The Victorian resources minister Wade Noonan has maintained that the State Government’s move to permanently ban fracking is continuing to gain support among Victorian farmers.
Mr Noonan, who went on a guided tour through a local farm in Bambra, inland of Aireys Inlet, said farmers are standing behind the government decision to ban the practice for good.
He stressed that the area has a strong focus on sustainable agriculture, with some local farmers actively engaged with the Lock the Gate campaign.
“Victorians have made up their mind on fracking, and it’s great to hear first-hand accounts from members of the community who support putting an end to it,” the Minister added.
Late last year, Mr Noonan introduced the Resources Legislation Amendment (Fracking Ban) Bill 2016 to Parliament. The legislation will outlaw gas fracking and coal seam gas extraction, while also extending the moratorium on onshore conventional gas exploration and development to 30 June, 2020.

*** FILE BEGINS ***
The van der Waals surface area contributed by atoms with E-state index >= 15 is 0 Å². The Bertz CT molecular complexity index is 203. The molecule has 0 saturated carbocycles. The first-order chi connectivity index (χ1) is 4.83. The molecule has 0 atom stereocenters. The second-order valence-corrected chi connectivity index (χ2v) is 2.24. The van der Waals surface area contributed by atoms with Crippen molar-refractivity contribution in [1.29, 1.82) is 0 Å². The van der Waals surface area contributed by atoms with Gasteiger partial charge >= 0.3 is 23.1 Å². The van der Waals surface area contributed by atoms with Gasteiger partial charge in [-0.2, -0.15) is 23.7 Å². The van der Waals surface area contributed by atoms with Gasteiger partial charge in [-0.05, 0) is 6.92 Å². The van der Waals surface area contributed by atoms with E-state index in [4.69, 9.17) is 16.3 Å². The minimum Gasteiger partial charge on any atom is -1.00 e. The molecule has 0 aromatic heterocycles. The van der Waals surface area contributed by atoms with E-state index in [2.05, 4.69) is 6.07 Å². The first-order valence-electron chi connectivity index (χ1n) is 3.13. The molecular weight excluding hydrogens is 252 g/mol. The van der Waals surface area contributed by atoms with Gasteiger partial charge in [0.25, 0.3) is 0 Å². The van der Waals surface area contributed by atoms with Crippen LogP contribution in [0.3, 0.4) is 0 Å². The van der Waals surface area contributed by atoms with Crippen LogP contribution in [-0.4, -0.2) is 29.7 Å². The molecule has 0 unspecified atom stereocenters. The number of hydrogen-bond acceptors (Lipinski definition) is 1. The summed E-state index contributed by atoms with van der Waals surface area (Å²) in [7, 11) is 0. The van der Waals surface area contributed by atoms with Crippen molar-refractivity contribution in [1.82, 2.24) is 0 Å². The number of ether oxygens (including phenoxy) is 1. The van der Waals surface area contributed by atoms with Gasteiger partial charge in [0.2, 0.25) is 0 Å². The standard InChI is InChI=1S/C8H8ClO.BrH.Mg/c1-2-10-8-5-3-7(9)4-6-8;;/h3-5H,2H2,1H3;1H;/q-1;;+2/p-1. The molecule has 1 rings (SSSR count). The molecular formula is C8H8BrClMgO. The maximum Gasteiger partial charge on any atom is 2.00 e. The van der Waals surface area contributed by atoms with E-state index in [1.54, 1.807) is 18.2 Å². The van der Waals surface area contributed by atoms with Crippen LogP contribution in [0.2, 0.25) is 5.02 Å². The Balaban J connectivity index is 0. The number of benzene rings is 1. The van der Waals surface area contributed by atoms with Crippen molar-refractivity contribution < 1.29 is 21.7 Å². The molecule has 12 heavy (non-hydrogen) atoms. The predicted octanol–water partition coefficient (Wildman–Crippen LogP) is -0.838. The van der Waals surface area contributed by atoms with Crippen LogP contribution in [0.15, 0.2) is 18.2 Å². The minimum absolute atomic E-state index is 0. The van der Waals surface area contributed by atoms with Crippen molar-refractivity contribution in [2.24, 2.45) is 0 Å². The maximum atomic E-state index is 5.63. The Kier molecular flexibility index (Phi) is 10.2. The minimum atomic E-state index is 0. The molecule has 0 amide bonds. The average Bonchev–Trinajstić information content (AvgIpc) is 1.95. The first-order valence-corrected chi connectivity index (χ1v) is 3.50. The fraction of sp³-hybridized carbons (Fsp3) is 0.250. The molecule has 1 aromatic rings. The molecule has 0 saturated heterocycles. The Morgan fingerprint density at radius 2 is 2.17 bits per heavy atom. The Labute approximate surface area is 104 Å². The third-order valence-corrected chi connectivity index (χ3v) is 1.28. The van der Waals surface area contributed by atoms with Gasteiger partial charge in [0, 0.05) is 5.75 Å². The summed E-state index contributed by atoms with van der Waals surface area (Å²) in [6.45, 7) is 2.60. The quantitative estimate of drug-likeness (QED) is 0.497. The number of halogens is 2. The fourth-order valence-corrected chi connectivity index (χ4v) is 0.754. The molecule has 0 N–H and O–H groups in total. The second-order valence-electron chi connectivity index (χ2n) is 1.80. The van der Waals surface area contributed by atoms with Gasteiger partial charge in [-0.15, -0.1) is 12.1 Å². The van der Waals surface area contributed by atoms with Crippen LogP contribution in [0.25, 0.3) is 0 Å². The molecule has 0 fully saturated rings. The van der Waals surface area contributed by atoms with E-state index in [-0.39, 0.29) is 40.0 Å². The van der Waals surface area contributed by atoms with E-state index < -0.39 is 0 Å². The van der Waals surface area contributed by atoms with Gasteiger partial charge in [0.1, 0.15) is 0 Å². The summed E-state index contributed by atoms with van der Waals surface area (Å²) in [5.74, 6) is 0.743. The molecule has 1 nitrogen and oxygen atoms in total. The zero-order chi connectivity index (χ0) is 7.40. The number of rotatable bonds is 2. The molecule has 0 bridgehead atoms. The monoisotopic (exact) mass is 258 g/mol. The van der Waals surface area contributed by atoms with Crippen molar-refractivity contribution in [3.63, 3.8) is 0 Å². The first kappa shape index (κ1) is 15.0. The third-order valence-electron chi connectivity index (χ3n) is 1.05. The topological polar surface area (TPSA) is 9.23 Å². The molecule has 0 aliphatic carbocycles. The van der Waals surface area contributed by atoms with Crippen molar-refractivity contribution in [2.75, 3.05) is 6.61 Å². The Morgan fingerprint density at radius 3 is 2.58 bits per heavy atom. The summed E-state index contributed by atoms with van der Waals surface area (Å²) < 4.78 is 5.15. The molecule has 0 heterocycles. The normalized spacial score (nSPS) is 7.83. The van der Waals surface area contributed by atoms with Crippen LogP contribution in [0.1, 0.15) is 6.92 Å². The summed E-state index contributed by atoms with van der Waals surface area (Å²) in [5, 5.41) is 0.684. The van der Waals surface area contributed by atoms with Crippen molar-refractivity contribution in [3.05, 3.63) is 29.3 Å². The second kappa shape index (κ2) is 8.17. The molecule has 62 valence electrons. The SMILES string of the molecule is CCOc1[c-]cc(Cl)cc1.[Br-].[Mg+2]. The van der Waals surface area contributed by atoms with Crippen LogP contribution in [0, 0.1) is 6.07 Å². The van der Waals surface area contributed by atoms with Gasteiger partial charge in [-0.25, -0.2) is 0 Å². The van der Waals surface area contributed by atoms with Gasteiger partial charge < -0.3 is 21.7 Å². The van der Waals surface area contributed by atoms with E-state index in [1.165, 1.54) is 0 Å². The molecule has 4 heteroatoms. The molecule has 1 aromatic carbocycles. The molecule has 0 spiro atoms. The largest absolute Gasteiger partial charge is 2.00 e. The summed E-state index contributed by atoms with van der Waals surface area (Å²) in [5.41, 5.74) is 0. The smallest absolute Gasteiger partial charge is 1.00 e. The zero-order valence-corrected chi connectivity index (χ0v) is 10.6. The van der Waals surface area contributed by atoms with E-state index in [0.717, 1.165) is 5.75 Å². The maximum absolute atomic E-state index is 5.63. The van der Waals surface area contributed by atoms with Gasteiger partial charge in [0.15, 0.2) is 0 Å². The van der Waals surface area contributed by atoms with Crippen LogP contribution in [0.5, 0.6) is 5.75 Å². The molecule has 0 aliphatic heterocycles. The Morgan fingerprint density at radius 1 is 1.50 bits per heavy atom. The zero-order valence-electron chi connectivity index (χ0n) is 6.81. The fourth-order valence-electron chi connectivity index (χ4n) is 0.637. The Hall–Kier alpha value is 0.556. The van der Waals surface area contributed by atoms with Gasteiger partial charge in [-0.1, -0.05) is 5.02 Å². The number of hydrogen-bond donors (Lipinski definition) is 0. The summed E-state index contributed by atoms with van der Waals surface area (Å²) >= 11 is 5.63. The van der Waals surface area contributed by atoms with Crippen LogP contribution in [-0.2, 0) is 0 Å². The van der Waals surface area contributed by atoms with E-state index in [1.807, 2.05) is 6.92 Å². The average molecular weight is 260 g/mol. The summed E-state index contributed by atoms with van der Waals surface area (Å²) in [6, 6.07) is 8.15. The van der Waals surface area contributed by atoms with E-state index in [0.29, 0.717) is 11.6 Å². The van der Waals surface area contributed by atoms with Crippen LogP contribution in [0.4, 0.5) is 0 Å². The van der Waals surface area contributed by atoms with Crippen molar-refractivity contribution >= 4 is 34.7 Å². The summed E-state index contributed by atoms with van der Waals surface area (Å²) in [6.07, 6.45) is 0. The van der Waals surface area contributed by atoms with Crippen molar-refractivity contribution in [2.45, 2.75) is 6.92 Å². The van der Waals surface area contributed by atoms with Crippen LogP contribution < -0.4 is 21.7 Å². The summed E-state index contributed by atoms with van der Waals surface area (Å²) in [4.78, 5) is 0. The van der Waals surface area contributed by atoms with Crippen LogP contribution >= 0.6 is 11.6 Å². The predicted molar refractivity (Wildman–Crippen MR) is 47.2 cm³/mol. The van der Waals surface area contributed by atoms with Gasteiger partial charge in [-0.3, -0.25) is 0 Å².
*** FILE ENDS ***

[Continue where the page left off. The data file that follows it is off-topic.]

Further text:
“The Bill currently before Parliament will ensure Victoria remains fracking-free to support food and fibre production across the state, and local jobs,” the Minister concluded.
The Labor Government’s decision to ban fracking was made in response to the 2015 Parliamentary Inquiry into Onshore Unconventional Gas in Victoria, which received more than 1600 submissions, largely opposed to onshore unconventional gas.
Victoria’s food and fibre exports are estimated to inject about $12 billion in the state economy’s each year.